DTP Alumnus Jonathan Mesulam is a leading environmental and human rights defender in Papua New Guinea (PNG).
Jonathan is from New Ireland Province, but was born in Simbu Province. New Ireland province is an island province of PNG in the beautiful and pristine Bismarck Sea. His island hosts two gold mines – Lihir and Simberi – and is also affected by legal and illegal logging of its natural timber and the spread of palm oil plantations.
Jonathan was a secondary school teacher until concern about the impacts of mining and forestry drove him to become a fulltime environmental human rights defender.
Jonathan is the Founder and Director of the West Coast Development Foundation (WCDF), a key CBO Community Grassroots Organisation working with communities to respond to the impacts of the extractive industries, and to promote conservation and environmental protection. He is also a Spokesman and coordinates the Alliance of the Solwara Warriors network. This award-winning network has been leading the campaign against Deep Sea Mining (DSM) which threatens the fragile ecosystems and sustenance of Pacific island communities.
PNG is a resource rich island with extraordinary biodiversity, and home to hundreds of unique languages and cultures. Its economy depends heavily on the extractive industries of mining and forestry, but these have often had negative human and environmental impacts on local communities – and on governance, with corruption a major issue. The wider negative impacts of mining, monoculture such as palm oil, and the loss of forests and biodiversity are increasingly being recognised as a critical challenge in responding to the climate emergency.
Jonathan’s sense of responsibility to his community led him to leave classroom teaching to take on the challenge of educating his community about their rights in response to the destructive impacts of mining and logging companies. He saw the necessity for a different model of development, that responded to community needs and priorities and was sustainable.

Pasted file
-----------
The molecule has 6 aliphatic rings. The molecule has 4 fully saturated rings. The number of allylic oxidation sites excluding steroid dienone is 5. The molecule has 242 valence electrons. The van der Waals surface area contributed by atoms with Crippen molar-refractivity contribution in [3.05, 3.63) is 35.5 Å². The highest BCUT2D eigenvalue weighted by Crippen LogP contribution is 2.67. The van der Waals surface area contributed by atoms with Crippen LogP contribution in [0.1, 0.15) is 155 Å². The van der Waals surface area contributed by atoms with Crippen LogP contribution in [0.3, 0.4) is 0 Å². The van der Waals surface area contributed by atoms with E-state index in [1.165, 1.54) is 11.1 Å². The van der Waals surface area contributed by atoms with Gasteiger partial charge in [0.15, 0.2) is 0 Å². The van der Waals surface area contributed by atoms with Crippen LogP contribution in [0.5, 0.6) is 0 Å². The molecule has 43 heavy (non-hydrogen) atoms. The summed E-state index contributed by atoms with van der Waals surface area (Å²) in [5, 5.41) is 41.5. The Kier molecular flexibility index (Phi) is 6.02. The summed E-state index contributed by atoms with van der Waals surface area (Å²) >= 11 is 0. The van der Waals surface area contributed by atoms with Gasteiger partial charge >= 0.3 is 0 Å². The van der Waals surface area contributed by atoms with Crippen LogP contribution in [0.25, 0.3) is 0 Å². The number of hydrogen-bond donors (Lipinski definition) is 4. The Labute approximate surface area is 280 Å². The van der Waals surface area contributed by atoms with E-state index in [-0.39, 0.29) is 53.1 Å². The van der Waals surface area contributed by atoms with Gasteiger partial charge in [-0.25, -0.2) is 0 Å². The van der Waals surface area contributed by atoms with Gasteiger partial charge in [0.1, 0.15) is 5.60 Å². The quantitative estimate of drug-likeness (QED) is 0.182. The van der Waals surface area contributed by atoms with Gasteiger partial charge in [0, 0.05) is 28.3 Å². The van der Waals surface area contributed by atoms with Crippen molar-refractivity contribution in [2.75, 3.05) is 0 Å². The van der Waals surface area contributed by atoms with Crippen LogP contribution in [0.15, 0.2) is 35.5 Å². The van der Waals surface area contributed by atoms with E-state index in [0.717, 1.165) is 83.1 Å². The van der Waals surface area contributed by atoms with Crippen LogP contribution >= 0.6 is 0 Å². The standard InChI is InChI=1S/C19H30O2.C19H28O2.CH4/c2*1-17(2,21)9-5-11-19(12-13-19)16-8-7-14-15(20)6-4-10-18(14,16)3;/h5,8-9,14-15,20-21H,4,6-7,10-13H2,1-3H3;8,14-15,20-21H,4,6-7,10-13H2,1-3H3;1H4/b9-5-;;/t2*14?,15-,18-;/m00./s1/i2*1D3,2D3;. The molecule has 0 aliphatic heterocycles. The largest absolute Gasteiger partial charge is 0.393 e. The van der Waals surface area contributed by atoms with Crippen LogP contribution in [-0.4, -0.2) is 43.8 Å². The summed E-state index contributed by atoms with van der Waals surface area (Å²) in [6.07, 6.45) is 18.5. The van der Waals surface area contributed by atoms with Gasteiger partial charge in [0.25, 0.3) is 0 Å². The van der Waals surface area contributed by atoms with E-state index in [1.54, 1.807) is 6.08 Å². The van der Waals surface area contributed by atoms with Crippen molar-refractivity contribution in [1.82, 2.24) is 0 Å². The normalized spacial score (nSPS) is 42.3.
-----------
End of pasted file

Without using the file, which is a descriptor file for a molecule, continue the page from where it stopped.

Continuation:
He applied to participate in DTP’s programs after learning about them from other PNG community advocates. Jonathan said that DTP training enriched his advocacy toolkit.
“I chose to specialize in Sustainable Development Goals (SDGs) and human rights, recognizing their direct relevance to the challenges faced by my community. The SDGs provided a framework for addressing issues related to forests, oceans, education, and more. The SDGs were not well understood within my community, and the DTP training allowed me to bridge that knowledge gap.”
Jonathan said that the DTP training also helped him to be a more impactful speaker in international forums.
“One of the standout experiences from the DTP program for me was the role-play exercise simulating a presentation at the United Nations. This practical exercise proved invaluable when I attended the United Nations ISA International Seabed Authority meeting, where I had just three minutes to present an intervention. The training’s impact was evident in my ability to effectively compose and deliver my community work to a global audience.”